Restaurants prepare to reopen
ESCANABA — Restaurants, bars and other retail businesses in the Upper Peninsula and parts of the northern Lower Peninsula will be able to reopen starting Friday. Local restaurant and bar owners shared information on how they plan to resume business while keeping their customers and employees safe.
Gov. Gretchen Whitmer announced these changes on Monday. Bars and restaurants in the regions of Michigan affected by the changes will still be required to adhere to some restrictions. Capacity will be limited to 50 percent, groups of people must stay six feet apart and servers will be required to wear face coverings.
Delta County Chamber of Commerce Executive Director Vickie Micheau said the chamber agrees that businesses in the area are ready to begin re-opening.
“The organizations of the Commerce Center have been closely monitoring the total COVID cases, recoveries, currently active cases and hospitalizations and felt confident that the region was ready to start to reengage and move to the next reopening phase,” she said.
Still, she said it will be important for businesses in the U.P. and the northern Lower Peninsula to follow best practices for health and safety.
“Our businesses have faced overwhelming economic challenges and don’t want to go through another shutdown. They will be committed to protecting their customers, employees and business,” Micheau said.
In Escanaba, the Stonehouse is not planning to re-open until Wednesday, May 27. However, local residents have already been expressing their interest in eating there.
“We’ve had so many phone calls. People are dying to get back out,” co-owner John Romps said.
When it reopens, the restaurant’s menu will be unchanged.
Romps said safety measures at the Stonehouse will begin before customers enter the building.
“We’re going to have a person at the door regulating how many people walk in and walk out,” he said.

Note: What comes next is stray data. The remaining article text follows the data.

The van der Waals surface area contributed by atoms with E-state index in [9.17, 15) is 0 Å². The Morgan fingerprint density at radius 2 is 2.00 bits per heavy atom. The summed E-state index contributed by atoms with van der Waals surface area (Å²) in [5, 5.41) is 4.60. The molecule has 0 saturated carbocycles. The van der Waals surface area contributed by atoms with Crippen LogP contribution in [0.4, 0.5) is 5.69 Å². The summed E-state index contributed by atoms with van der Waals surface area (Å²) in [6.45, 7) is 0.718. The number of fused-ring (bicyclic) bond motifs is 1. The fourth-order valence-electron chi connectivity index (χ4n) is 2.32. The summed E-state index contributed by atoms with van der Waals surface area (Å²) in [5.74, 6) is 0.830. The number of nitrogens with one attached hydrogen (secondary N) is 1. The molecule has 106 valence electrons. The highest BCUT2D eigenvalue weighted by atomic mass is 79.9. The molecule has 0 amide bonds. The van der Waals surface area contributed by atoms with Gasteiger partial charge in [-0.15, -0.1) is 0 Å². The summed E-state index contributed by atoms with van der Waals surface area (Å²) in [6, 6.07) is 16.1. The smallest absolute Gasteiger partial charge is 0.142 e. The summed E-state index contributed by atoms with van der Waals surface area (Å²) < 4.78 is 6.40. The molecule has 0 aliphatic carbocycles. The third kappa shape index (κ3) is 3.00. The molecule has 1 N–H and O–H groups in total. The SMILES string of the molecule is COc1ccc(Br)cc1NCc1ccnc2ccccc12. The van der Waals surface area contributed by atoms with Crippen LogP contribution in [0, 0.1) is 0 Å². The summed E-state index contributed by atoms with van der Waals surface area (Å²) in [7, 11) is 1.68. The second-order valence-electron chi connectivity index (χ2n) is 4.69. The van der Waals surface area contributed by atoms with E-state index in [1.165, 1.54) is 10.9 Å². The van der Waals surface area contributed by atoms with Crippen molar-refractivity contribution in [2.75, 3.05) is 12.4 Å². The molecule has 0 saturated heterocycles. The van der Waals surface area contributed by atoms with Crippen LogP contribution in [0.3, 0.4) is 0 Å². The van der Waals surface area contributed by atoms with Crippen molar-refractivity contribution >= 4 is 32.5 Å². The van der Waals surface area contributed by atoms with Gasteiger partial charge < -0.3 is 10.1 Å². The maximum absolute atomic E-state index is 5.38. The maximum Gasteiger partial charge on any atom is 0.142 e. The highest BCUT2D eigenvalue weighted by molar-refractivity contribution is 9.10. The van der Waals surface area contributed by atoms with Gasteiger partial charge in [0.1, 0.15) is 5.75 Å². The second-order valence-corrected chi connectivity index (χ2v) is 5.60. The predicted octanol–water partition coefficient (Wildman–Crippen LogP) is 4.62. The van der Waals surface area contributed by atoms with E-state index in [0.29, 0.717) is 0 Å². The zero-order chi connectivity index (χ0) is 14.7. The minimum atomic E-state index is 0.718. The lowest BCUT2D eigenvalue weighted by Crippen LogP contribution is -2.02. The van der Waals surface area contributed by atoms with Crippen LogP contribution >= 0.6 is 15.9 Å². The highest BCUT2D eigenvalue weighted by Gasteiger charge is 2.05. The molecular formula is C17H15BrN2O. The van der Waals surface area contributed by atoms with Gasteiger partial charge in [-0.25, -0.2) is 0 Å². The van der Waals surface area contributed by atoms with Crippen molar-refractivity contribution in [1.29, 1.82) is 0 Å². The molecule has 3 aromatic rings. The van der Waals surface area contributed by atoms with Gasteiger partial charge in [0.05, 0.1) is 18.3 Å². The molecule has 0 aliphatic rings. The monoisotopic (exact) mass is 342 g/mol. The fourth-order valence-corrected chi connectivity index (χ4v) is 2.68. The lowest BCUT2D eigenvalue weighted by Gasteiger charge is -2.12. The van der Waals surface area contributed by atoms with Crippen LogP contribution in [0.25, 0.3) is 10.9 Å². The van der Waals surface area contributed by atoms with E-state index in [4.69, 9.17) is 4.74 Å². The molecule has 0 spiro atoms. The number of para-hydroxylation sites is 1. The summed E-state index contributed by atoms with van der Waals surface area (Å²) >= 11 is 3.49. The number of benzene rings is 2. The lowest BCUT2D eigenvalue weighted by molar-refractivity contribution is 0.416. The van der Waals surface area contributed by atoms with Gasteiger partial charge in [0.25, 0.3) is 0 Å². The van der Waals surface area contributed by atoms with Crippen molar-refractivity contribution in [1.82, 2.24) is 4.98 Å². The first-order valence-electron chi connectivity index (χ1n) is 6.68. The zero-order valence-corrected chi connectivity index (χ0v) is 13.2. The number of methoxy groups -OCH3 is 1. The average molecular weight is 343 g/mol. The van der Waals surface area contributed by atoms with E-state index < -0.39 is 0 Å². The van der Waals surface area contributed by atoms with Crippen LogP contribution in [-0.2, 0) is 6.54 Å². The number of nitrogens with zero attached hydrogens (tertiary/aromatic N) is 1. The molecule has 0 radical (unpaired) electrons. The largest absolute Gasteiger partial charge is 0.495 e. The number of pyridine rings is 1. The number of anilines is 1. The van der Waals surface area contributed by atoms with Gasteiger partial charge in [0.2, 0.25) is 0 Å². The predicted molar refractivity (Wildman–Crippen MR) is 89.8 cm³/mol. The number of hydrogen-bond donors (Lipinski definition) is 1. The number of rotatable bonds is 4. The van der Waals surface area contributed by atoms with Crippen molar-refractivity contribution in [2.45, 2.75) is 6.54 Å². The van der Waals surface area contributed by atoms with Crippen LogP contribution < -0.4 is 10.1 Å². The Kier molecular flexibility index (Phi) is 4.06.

Inside the restaurant, people will be kept six feet apart to the extent possible. Hand sanitizer will be available at all tables, as well.
In the interest of social distancing, seating at the Stonehouse will also be reduced. Romps said he is optimistic takeout orders could potentially help offset any loss of business this leads to.
“We’re hoping our takeouts support us,” he said.
Romps said he is looking forward to reopening the Stonehouse next week.
“We’re super-excited. We’ve been waiting. It’ll be nice to see our regular customers again,” he said.
At the Dewdrop Family Restaurant in Gladstone, owner Amanda Phillips said she plans to reopen Friday.
“We’re only allowing customers at every other table,” she said.
Additionally, some outdoor seating has been added. Five tables will be available on the sidewalk outside the restaurant, and these tables are located six feet apart from each other.
Phillips said a number of precautions will be taken when the Dewdrop reopens.
“Our employees will be screened (and) wearing proper PPE,” she said.
Gloves and hand sanitizer will be available to customers and staff members, and surfaces in the restaurant — such as door handles and point of sale systems — will be cleaned every 30-45 minutes. When it re-opens, the Dewdrop will have a full menu and will follow its regular summer hours. It will continue to offer curbside service and takeout orders, as well.
Phillips described being able to provide service to dine-in customers again as “a little bit of normalcy coming back.”
“We are very excited to re-open back to the public,” she said.
Escanaba bar and eatery Cat-man-do’s plans to start serving the public again at 12:01 a.m. Friday.
“I thought it was long overdue,” co-owner Curt Spaulding said of Whitmer’s decision to allow restaurants and bars in the region to re-open.
Despite this, the bar is taking the coronavirus pandemic seriously.
“I don’t want to downplay the safety of our employees, our patrons or the community,” Spaulding said.
Cat-man-do’s is making a number of changes to protect the health and safety of the people working and drinking there. Customers will be screened at the door, personal protective equipment will be available, and cleaning/sanitization efforts will be increased.
Along with this, Spaulding said some adjustments will be made to the bar space itself.
“The layout of the bar is going to have to be changed,” he said.
Tables will be moved further apart than normal and some bar stools will be removed to promote social distancing.
With these changes in place, Spaulding said he and other Cat-man-do’s employees are anticipating their return to business.
“We’re looking forward to seeing our regular customers back,” he said.